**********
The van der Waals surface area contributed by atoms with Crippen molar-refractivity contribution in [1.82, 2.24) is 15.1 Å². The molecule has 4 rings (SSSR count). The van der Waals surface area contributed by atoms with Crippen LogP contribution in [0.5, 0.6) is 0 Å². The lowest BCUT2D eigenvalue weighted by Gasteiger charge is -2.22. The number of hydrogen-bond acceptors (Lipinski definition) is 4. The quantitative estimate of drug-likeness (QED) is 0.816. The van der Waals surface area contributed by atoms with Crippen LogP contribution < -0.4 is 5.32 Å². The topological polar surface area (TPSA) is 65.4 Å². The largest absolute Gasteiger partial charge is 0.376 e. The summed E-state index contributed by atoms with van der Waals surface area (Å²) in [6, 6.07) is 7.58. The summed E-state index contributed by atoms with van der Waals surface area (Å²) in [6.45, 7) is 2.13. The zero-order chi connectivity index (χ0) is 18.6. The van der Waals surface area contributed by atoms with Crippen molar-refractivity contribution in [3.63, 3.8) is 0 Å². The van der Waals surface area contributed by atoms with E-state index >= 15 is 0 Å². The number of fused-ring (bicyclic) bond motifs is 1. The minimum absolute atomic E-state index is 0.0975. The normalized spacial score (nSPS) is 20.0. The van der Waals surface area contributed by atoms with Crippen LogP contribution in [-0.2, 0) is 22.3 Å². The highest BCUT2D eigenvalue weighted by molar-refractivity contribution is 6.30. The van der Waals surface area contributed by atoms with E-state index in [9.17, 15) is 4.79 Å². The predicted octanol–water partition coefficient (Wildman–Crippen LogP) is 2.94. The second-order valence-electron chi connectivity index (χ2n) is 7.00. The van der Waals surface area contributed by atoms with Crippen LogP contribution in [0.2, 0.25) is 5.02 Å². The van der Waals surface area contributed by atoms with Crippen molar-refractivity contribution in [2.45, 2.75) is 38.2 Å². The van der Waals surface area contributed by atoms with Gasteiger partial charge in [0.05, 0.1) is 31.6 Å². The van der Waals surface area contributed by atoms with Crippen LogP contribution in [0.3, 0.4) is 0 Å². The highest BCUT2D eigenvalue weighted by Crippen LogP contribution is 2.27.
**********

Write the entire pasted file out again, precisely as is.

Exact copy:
The van der Waals surface area contributed by atoms with Crippen molar-refractivity contribution in [1.82, 2.24) is 15.1 Å². The molecule has 4 rings (SSSR count). The van der Waals surface area contributed by atoms with Crippen LogP contribution in [0.5, 0.6) is 0 Å². The lowest BCUT2D eigenvalue weighted by Gasteiger charge is -2.22. The number of hydrogen-bond acceptors (Lipinski definition) is 4. The quantitative estimate of drug-likeness (QED) is 0.816. The van der Waals surface area contributed by atoms with Crippen LogP contribution < -0.4 is 5.32 Å². The topological polar surface area (TPSA) is 65.4 Å². The largest absolute Gasteiger partial charge is 0.376 e. The summed E-state index contributed by atoms with van der Waals surface area (Å²) in [6, 6.07) is 7.58. The summed E-state index contributed by atoms with van der Waals surface area (Å²) in [6.45, 7) is 2.13. The zero-order chi connectivity index (χ0) is 18.6. The van der Waals surface area contributed by atoms with Crippen molar-refractivity contribution in [3.63, 3.8) is 0 Å². The van der Waals surface area contributed by atoms with E-state index >= 15 is 0 Å². The number of fused-ring (bicyclic) bond motifs is 1. The minimum absolute atomic E-state index is 0.0975. The normalized spacial score (nSPS) is 20.0. The van der Waals surface area contributed by atoms with Crippen LogP contribution in [-0.2, 0) is 22.3 Å². The highest BCUT2D eigenvalue weighted by molar-refractivity contribution is 6.30. The van der Waals surface area contributed by atoms with E-state index in [9.17, 15) is 4.79 Å². The predicted octanol–water partition coefficient (Wildman–Crippen LogP) is 2.94. The second-order valence-electron chi connectivity index (χ2n) is 7.00. The van der Waals surface area contributed by atoms with Crippen LogP contribution in [0.2, 0.25) is 5.02 Å². The van der Waals surface area contributed by atoms with Crippen molar-refractivity contribution in [2.45, 2.75) is 38.2 Å². The van der Waals surface area contributed by atoms with Gasteiger partial charge in [0.05, 0.1) is 31.6 Å². The van der Waals surface area contributed by atoms with Crippen LogP contribution in [0.3, 0.4) is 0 Å². The highest BCUT2D eigenvalue weighted by Crippen LogP contribution is 2.27.